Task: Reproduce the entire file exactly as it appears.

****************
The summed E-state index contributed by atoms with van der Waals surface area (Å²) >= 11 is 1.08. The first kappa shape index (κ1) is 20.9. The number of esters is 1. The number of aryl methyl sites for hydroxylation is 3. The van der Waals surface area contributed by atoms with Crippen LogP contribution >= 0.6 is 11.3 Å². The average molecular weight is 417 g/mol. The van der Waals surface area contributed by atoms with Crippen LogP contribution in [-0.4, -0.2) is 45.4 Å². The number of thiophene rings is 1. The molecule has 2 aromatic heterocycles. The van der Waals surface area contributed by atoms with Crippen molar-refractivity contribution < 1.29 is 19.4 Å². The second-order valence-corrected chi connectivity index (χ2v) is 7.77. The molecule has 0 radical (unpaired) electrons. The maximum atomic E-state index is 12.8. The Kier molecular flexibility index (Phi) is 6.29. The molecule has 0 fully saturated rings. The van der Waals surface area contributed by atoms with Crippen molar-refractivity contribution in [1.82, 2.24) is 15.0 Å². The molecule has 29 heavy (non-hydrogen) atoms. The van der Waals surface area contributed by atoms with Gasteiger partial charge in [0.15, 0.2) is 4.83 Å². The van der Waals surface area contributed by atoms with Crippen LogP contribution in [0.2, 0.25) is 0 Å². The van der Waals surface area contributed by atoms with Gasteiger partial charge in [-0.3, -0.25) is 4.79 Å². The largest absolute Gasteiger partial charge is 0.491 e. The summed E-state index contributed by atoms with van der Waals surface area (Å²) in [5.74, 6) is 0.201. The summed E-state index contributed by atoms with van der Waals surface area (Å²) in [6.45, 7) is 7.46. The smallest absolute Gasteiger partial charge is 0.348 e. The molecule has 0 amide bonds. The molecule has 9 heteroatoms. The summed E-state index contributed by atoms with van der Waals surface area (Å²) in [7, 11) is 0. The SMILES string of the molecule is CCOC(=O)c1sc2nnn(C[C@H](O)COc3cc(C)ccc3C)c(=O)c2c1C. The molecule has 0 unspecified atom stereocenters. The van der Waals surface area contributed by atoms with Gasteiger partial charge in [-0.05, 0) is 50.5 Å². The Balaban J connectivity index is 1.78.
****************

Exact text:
The summed E-state index contributed by atoms with van der Waals surface area (Å²) >= 11 is 1.08. The first kappa shape index (κ1) is 20.9. The number of esters is 1. The number of aryl methyl sites for hydroxylation is 3. The van der Waals surface area contributed by atoms with Crippen LogP contribution >= 0.6 is 11.3 Å². The average molecular weight is 417 g/mol. The van der Waals surface area contributed by atoms with Crippen LogP contribution in [-0.4, -0.2) is 45.4 Å². The number of thiophene rings is 1. The molecule has 2 aromatic heterocycles. The van der Waals surface area contributed by atoms with Crippen molar-refractivity contribution < 1.29 is 19.4 Å². The second-order valence-corrected chi connectivity index (χ2v) is 7.77. The molecule has 0 radical (unpaired) electrons. The maximum atomic E-state index is 12.8. The Kier molecular flexibility index (Phi) is 6.29. The molecule has 0 fully saturated rings. The van der Waals surface area contributed by atoms with Crippen molar-refractivity contribution in [1.82, 2.24) is 15.0 Å². The molecule has 29 heavy (non-hydrogen) atoms. The van der Waals surface area contributed by atoms with Gasteiger partial charge in [0.15, 0.2) is 4.83 Å². The van der Waals surface area contributed by atoms with Crippen LogP contribution in [0.2, 0.25) is 0 Å². The van der Waals surface area contributed by atoms with Gasteiger partial charge in [-0.3, -0.25) is 4.79 Å². The largest absolute Gasteiger partial charge is 0.491 e. The summed E-state index contributed by atoms with van der Waals surface area (Å²) in [5.74, 6) is 0.201. The summed E-state index contributed by atoms with van der Waals surface area (Å²) in [6.45, 7) is 7.46. The smallest absolute Gasteiger partial charge is 0.348 e. The molecule has 0 amide bonds. The molecule has 9 heteroatoms. The summed E-state index contributed by atoms with van der Waals surface area (Å²) in [7, 11) is 0. The SMILES string of the molecule is CCOC(=O)c1sc2nnn(C[C@H](O)COc3cc(C)ccc3C)c(=O)c2c1C. The molecule has 0 unspecified atom stereocenters. The van der Waals surface area contributed by atoms with Gasteiger partial charge in [-0.05, 0) is 50.5 Å². The Balaban J connectivity index is 1.78.